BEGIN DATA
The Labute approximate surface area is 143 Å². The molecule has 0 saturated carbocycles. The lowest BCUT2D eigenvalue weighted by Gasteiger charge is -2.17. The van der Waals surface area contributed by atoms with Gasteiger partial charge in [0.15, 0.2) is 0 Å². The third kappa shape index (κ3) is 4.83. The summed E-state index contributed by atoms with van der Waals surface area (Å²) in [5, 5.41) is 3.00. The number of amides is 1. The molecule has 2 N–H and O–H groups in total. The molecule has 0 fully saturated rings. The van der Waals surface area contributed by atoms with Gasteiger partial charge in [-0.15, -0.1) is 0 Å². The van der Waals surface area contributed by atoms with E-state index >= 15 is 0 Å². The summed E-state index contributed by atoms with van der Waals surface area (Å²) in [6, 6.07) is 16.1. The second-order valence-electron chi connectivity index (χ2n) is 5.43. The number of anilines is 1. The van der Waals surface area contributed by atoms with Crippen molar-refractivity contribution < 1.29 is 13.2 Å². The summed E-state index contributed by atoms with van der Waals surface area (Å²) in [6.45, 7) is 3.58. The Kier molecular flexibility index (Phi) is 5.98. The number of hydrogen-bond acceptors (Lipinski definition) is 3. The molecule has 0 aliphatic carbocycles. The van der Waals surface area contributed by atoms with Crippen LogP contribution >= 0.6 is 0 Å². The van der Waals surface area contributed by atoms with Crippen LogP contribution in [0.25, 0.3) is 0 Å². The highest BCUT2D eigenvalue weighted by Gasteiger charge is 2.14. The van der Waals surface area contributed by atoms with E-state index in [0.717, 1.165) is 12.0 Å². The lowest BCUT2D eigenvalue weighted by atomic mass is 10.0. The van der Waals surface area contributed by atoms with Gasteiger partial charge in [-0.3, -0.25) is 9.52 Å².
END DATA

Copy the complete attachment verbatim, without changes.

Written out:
The Labute approximate surface area is 143 Å². The molecule has 0 saturated carbocycles. The lowest BCUT2D eigenvalue weighted by Gasteiger charge is -2.17. The van der Waals surface area contributed by atoms with Gasteiger partial charge in [0.15, 0.2) is 0 Å². The third kappa shape index (κ3) is 4.83. The summed E-state index contributed by atoms with van der Waals surface area (Å²) in [5, 5.41) is 3.00. The number of amides is 1. The molecule has 2 N–H and O–H groups in total. The molecule has 0 fully saturated rings. The van der Waals surface area contributed by atoms with Gasteiger partial charge in [-0.15, -0.1) is 0 Å². The van der Waals surface area contributed by atoms with E-state index >= 15 is 0 Å². The summed E-state index contributed by atoms with van der Waals surface area (Å²) in [6, 6.07) is 16.1. The second-order valence-electron chi connectivity index (χ2n) is 5.43. The number of anilines is 1. The van der Waals surface area contributed by atoms with Crippen molar-refractivity contribution < 1.29 is 13.2 Å². The summed E-state index contributed by atoms with van der Waals surface area (Å²) in [6.45, 7) is 3.58. The Kier molecular flexibility index (Phi) is 5.98. The number of hydrogen-bond acceptors (Lipinski definition) is 3. The molecule has 0 aliphatic carbocycles. The van der Waals surface area contributed by atoms with Crippen LogP contribution >= 0.6 is 0 Å². The van der Waals surface area contributed by atoms with Crippen LogP contribution in [0.25, 0.3) is 0 Å². The highest BCUT2D eigenvalue weighted by Gasteiger charge is 2.14. The van der Waals surface area contributed by atoms with E-state index in [0.717, 1.165) is 12.0 Å². The lowest BCUT2D eigenvalue weighted by atomic mass is 10.0. The van der Waals surface area contributed by atoms with Gasteiger partial charge in [-0.3, -0.25) is 9.52 Å².